The last couple of CSA shipments had some young rapini in the delivery. While this vegetable is well-known in Italy you won't find it on many tables here in North America.
I guess that the CSA delivery means that North America has at last discovered this wonderful vegetable, but I’m convinced that people would like it more if it were prepared correctly. The secret to cooking broccoli rapini is to boil the greens briefly before sautéing to rid them of their excessive bitterness and to tenderize the stalks. Some people discard the stalks, but the thicker ones, once peeled, are delicious. To avoid overcooking the delicate buds, cook the stems for a minute first before adding the florets to the pot. After draining, the rapini are finished in the saute pan with olive oil and garlic. This second step when cooking vegetables is called “ripassare,” meaning that the vegetable is passed again in the frying pan.
We had this side dish this week with some grilled pork chops - it was a wonderful addition to the table!
Sautéed Broccoli Rapini with Potatoes
2 Yukon Gold potatoes, unpeeled
1 bunch broccoli rapini, about 1½ pounds
1 tablespoon sea salt
5 tablespoons extra virgin olive oil, divided
6 large cloves garlic, bruised but left whole
In a saucepan, combine the potatoes with enough cold water to cover and bring to a boil. Cook over medium heat until the potatoes are tender, about 20 minutes. They should be fully tender but not falling apart when cooked. When cool enough to handle, peel the skin from the potatoes, cut them lengthwise into quarters, and then cut crosswise into medium-thin slices. Set aside and let them cool.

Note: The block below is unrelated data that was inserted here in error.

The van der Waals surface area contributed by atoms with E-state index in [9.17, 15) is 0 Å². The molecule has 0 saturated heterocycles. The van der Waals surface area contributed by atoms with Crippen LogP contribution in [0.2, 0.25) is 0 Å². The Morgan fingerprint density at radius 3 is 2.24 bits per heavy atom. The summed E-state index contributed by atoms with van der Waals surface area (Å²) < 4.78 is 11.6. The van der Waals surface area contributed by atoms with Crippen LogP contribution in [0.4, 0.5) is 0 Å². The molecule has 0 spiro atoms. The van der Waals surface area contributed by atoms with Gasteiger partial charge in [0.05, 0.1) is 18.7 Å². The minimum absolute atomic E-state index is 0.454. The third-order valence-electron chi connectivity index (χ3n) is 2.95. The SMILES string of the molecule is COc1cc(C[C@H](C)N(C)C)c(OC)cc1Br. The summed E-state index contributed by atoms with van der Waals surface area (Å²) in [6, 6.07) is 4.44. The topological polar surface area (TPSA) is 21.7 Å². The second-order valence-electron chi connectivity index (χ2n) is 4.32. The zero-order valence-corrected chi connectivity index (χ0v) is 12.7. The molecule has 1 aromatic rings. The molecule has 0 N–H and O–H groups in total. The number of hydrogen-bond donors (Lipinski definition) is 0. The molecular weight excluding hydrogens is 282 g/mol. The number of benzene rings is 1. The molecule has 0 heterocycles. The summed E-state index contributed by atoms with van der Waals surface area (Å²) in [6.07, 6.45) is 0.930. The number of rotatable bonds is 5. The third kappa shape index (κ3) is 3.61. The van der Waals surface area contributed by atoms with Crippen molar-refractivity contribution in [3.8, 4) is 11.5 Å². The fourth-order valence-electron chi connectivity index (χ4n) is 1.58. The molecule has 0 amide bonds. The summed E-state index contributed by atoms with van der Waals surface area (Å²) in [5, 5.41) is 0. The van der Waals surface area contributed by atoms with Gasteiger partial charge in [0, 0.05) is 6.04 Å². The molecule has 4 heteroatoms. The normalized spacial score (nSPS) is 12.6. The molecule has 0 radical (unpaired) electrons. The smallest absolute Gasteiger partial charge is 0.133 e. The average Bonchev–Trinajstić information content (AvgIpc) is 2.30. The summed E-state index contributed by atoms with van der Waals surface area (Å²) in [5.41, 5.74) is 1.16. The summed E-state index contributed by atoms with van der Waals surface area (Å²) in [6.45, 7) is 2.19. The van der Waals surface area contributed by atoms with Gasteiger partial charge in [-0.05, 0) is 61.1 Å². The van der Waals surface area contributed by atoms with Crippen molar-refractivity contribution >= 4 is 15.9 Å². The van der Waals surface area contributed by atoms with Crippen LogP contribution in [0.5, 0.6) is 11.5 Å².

Detach the stems from the tops of the vegetable. Using a small, sharp knife, peel the skin from the thicker lower stalks of the rapini (most of the bottom portion of the stalk) and cut them crosswise into approximate 2-inch lengths.
Fill a large pot with plenty of water to cover the greens and bring to a rolling boil. Add the peeled stems along with the salt, cover partially, and cook over medium-high heat for 1 minute. Now add the florets and cook them together with the stems until the vegetable is tender but not mushy, 3 to 4 minutes more. Note that if the stalks are at all crisp, they will remain bitter. Drain the greens, reserving a little of the cooking liquid and set it aside separately.
In a nonstick skillet large enough to accommodate the potatoes and the greens, warm the olive oil over low heat and add the garlic. Sauté over medium heat until the garlic is nicely softened but not colored, about 4 minutes. Transfer to a side dish. Raise the heat to medium-high and add the cooked potatoes. Sauté until they are golden and crispy all over, about 12 minutes, then transfer to another side dish. Warm the remaining 2 tablespoons olive oil over medium-low heat, return the rapini and the garlic cloves to the pan. Sauté until the greens are nicely coated with the olive oil and the garlic and heated through, about 3 minutes; if they appear a little dry, add a little of the reserved cooking water as needed. Return the potatoes to the skillet and toss all together. Adjust for seasoning and serve immediately.